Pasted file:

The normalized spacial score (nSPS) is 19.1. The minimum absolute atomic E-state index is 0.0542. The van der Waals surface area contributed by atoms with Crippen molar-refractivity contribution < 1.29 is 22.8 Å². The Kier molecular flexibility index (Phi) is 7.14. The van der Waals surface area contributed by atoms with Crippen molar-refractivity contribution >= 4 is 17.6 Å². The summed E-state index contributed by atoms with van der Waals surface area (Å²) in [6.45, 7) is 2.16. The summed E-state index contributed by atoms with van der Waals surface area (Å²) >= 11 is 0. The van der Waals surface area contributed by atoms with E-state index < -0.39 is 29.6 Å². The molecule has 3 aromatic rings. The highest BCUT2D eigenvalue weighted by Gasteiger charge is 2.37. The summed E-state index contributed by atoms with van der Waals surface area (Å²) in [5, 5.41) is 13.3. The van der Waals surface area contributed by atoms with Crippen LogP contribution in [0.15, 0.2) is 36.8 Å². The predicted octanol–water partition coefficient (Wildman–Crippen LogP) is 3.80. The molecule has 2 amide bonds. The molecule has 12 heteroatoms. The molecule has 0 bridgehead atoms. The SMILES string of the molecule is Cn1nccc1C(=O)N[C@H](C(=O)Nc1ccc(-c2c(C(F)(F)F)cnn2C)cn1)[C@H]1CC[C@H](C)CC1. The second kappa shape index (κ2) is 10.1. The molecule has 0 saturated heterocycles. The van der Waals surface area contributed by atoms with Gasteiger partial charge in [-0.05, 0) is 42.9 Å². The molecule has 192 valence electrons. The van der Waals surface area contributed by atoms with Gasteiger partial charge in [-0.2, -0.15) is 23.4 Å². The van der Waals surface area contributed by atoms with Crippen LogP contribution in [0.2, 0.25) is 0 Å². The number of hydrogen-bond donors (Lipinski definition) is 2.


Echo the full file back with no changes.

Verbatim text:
The normalized spacial score (nSPS) is 19.1. The minimum absolute atomic E-state index is 0.0542. The van der Waals surface area contributed by atoms with Crippen molar-refractivity contribution < 1.29 is 22.8 Å². The Kier molecular flexibility index (Phi) is 7.14. The van der Waals surface area contributed by atoms with Crippen molar-refractivity contribution >= 4 is 17.6 Å². The summed E-state index contributed by atoms with van der Waals surface area (Å²) in [6.45, 7) is 2.16. The summed E-state index contributed by atoms with van der Waals surface area (Å²) >= 11 is 0. The van der Waals surface area contributed by atoms with E-state index < -0.39 is 29.6 Å². The molecule has 3 aromatic rings. The highest BCUT2D eigenvalue weighted by Gasteiger charge is 2.37. The summed E-state index contributed by atoms with van der Waals surface area (Å²) in [5, 5.41) is 13.3. The van der Waals surface area contributed by atoms with Crippen LogP contribution in [0.15, 0.2) is 36.8 Å². The predicted octanol–water partition coefficient (Wildman–Crippen LogP) is 3.80. The molecule has 2 amide bonds. The molecule has 12 heteroatoms. The molecule has 0 bridgehead atoms. The SMILES string of the molecule is Cn1nccc1C(=O)N[C@H](C(=O)Nc1ccc(-c2c(C(F)(F)F)cnn2C)cn1)[C@H]1CC[C@H](C)CC1. The second kappa shape index (κ2) is 10.1. The molecule has 0 saturated heterocycles. The van der Waals surface area contributed by atoms with Gasteiger partial charge in [-0.05, 0) is 42.9 Å². The molecule has 192 valence electrons. The van der Waals surface area contributed by atoms with Gasteiger partial charge in [-0.2, -0.15) is 23.4 Å². The van der Waals surface area contributed by atoms with Crippen LogP contribution in [0.2, 0.25) is 0 Å². The number of hydrogen-bond donors (Lipinski definition) is 2.